If there is a place for investing in property, the risk to the individual investor is just too high in my opinion to own a few houses and hope that everything works out. Also, it neglects the fact that owning property is not the same as building it and we need more homes. Quite frankly, many of the flats built in the last 20 or so years are not fit for living in, with cheap fittings and poor quality build. Cladding is of course a major concern but future building needs to not only be safer but greener and better quality. I’d welcome funding from pension funds to build and manage housing projects if the government is unwilling. You’d ideally have professional management of property maintenance instead of the DIY BTL brigade. Having a system where developers build, investors buy and tenants rent doesn’t work – it’s only now that the savvy investors are getting hurt that the likes of the Daily Mail start caring. The interests of the developers, owners and renters needs to be aligned. Change the incentives and  it might give the pensioners fewer sleepless nights too.

Thanks, FDD

7 Comments

  1. I understand their pain but it’s madness to have all their pension eggs in one basket.

    Yes, property investing is a risk but government safety regulations weren’t fit for purpose so us leaseholders are now having to pay for the cock-up which sadly resulted in many deaths.

    My original plan for FIRE included income from my BTL but a few years back, in my own calculations, I adjusted my goal (and subsequent FIRE number) to not include it because I wasn’t sure about keeping it or, whether to sell it and use the proceeds to purchase my own home.

    That said, it’s not like I could sell now if I wanted to, (except at a rock bottom price to a cash buyer) so I’ll wait and pay the increased maintenance charges for now.

    Still waiting to find out what the full cost will be for replacing the cladding and hoping I won’t need to dip into my FIRE funds to cover it all.

    Liked by 1 person

    1. I suppose that the perception of risk is something we should educate ourselves on.
      The risk of investing in a Real Estate Investment Trust (BBOX.for.example) is a different kettle of fish from a single flat.

      Goodluck Weenie with your own adventures in property.

      Liked by 1 person

  2. Is this a good moment to say that I find the English leasehold system awful. I would never want to buy a flat in England. It’s much inferior to what I remember in Scotland but Engllshmen will reply that’s because Scots Law is so substantially different.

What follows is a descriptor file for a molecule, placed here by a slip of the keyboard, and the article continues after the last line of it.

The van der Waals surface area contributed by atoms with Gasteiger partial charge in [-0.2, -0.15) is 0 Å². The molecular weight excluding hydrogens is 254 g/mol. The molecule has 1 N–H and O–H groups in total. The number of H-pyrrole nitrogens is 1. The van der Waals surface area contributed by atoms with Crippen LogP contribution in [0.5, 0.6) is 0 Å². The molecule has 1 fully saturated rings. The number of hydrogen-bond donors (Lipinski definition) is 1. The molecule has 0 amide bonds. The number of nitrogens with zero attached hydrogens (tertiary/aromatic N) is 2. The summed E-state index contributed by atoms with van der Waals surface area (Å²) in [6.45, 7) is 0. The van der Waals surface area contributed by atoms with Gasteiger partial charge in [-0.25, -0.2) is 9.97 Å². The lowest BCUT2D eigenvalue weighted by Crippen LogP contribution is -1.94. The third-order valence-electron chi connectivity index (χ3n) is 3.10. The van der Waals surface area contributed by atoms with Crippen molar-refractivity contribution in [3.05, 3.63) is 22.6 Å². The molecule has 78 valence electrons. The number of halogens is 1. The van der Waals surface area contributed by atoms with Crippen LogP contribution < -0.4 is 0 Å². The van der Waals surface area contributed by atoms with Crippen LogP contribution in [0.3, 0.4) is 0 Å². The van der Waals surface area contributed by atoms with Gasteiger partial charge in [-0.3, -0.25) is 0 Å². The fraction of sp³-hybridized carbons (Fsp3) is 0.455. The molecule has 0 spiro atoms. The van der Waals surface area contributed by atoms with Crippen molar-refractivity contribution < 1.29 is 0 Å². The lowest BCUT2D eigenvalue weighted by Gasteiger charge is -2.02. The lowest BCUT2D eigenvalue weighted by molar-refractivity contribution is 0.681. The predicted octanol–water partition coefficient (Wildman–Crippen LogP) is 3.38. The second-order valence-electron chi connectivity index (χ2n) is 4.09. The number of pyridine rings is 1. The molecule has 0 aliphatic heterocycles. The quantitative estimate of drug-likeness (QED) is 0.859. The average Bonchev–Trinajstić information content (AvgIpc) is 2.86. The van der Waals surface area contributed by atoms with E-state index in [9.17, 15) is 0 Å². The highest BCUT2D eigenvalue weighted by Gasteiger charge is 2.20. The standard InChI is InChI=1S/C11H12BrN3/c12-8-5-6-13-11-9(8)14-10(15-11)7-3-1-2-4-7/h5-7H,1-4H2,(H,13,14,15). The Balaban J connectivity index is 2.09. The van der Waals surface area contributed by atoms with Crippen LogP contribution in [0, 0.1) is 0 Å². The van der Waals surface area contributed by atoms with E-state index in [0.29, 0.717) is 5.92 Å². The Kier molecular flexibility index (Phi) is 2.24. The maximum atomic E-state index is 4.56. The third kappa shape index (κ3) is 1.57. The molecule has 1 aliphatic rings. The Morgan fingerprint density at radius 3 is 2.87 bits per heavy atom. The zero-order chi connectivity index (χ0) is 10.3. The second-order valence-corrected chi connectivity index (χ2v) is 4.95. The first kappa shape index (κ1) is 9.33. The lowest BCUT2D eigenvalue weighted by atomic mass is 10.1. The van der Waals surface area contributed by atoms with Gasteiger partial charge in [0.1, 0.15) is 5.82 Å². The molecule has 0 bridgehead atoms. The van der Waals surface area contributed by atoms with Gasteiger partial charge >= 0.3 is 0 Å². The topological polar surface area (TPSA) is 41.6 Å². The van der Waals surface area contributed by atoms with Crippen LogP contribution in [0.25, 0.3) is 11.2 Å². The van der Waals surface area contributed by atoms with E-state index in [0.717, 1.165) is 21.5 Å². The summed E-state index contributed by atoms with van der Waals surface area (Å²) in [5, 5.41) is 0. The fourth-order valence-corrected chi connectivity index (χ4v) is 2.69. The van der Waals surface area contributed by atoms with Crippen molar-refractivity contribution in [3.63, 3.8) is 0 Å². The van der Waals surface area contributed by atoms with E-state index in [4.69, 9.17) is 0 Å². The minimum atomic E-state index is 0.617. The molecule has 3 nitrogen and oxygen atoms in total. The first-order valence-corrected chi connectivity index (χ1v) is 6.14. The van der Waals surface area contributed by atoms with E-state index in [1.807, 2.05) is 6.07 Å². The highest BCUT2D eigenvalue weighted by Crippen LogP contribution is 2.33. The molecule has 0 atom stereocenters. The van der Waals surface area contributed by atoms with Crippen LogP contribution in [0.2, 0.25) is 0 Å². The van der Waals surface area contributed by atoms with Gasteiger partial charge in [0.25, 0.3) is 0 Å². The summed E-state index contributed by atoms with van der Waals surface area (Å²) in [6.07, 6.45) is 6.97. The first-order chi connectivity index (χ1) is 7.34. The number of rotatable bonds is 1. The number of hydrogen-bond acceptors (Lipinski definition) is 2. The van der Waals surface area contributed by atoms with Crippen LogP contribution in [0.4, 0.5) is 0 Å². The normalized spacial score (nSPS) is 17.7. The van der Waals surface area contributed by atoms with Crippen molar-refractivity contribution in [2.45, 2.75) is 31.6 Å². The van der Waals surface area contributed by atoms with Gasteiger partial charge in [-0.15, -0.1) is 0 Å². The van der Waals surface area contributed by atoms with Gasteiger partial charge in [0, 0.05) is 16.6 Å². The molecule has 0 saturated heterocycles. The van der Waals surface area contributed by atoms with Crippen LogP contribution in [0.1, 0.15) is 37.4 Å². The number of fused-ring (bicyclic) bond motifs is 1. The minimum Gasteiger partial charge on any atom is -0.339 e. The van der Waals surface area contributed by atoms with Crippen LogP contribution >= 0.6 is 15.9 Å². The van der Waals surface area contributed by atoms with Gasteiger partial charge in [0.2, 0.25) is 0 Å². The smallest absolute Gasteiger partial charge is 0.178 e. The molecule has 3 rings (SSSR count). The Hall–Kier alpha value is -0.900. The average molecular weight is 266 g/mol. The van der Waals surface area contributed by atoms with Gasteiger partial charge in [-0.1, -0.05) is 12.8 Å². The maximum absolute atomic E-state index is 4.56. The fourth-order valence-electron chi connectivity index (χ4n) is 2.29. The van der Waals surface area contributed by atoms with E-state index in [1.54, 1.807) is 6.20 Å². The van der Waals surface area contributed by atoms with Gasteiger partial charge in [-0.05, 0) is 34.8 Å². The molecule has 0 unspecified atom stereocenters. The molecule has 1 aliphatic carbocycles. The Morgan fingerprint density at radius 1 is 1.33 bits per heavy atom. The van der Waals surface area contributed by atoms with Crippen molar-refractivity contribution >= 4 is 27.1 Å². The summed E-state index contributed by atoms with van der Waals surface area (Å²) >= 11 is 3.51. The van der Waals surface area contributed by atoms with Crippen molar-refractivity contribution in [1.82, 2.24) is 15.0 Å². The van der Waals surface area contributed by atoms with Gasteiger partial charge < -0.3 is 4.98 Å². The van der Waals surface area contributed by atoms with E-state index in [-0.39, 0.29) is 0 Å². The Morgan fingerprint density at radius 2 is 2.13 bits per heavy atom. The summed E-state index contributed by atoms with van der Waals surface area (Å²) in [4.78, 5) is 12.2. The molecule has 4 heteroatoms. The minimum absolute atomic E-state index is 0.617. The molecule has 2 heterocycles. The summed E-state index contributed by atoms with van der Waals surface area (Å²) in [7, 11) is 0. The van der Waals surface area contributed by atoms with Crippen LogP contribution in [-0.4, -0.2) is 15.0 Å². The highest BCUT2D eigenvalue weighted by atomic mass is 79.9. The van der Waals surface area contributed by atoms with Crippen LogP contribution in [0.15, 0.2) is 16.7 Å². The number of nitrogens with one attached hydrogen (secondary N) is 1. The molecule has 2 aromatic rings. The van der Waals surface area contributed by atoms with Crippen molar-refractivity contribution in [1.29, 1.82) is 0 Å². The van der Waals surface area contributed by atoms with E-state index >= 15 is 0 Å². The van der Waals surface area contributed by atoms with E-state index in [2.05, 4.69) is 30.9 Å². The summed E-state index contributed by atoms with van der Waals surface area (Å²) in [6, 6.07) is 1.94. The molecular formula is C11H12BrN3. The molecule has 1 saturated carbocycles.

However we’ve lived in South Australia where the law is basically English law yet they long ago sorted out their law on owning apartments. I dare say that’s true for the US and Canada too.
    https://lawhandbook.sa.gov.au/print/ch23s07.php#Ch2096Se300225

    We once had an opportunity to invest in BTL but Herself vetoed it. I think she was right – undiversified investment in one property would have been far too risky. It’s also likely that I wouldn’t have had time to do all the handyman tasks myself.

    Liked by 1 person

  3. My partner bought a “new build” flat a number of years ago and it’s been more trouble than it’s worth.Tenants are generally younger and some take less care of the property than you’d hope for. The fittings aren’t great spec and so far it’s needed a new oven, new heating system and has had a number of leaks over the years. She’s also advised me she is currently paying for a waking watch as the building has cladding issues.

    Discussing her flat causes rather an emotional response so I choose not to get too involved. My “accidental” BTL ( first house I bought and I kept it when I bought the next one ) has been less of an issue as I kept it well maintained. My tenant viewed me in a quizical fashion when I did the pre-winter checks and cleared out the gutters etc.

    Diversification is key and also being able to manage / fix the property yourself can allow you t cut out rental agents who can take a significant cut of the rent.

    Liked by 1 person

      1. Indeed, void periods, problematic tenants, changes in taxation rules etc The consent to let on my “accidental let” property ends in 6 months. Financially I’d probably be better off evicting the tenant, taking possession and then using some of the funds in the fully offset mortgage for investment purposes.

        I’d consider selling it but I find it handy to have an emergency house just in case of domestic “issues”

        Lots of talk about students going on rent strike and tenants defaulting are potentially keeping many awake at night.

        Liked by 1 person